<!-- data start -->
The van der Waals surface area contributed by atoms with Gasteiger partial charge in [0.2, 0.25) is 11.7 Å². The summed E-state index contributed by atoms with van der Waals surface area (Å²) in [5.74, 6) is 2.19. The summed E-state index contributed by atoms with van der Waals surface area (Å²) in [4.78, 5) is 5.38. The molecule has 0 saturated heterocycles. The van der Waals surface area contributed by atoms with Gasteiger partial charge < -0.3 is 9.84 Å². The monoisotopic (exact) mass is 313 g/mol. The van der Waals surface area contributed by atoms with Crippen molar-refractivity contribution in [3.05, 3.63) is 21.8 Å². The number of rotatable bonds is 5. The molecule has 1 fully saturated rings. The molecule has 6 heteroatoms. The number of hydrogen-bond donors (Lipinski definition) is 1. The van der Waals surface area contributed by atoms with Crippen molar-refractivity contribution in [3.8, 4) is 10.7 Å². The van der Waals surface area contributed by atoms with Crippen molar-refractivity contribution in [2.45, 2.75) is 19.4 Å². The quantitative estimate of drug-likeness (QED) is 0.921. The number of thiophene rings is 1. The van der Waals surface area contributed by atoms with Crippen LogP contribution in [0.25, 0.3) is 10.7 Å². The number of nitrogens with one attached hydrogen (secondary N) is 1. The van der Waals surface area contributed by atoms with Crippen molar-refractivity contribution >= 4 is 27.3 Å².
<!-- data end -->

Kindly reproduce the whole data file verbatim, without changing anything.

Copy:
The van der Waals surface area contributed by atoms with Gasteiger partial charge in [0.2, 0.25) is 11.7 Å². The summed E-state index contributed by atoms with van der Waals surface area (Å²) in [5.74, 6) is 2.19. The summed E-state index contributed by atoms with van der Waals surface area (Å²) in [4.78, 5) is 5.38. The molecule has 0 saturated heterocycles. The van der Waals surface area contributed by atoms with Gasteiger partial charge < -0.3 is 9.84 Å². The monoisotopic (exact) mass is 313 g/mol. The van der Waals surface area contributed by atoms with Crippen molar-refractivity contribution in [3.05, 3.63) is 21.8 Å². The number of rotatable bonds is 5. The molecule has 1 fully saturated rings. The molecule has 6 heteroatoms. The number of hydrogen-bond donors (Lipinski definition) is 1. The van der Waals surface area contributed by atoms with Crippen molar-refractivity contribution in [3.8, 4) is 10.7 Å². The van der Waals surface area contributed by atoms with Crippen molar-refractivity contribution in [2.45, 2.75) is 19.4 Å². The quantitative estimate of drug-likeness (QED) is 0.921. The number of thiophene rings is 1. The van der Waals surface area contributed by atoms with Crippen LogP contribution in [0.25, 0.3) is 10.7 Å². The number of nitrogens with one attached hydrogen (secondary N) is 1. The van der Waals surface area contributed by atoms with Crippen molar-refractivity contribution >= 4 is 27.3 Å².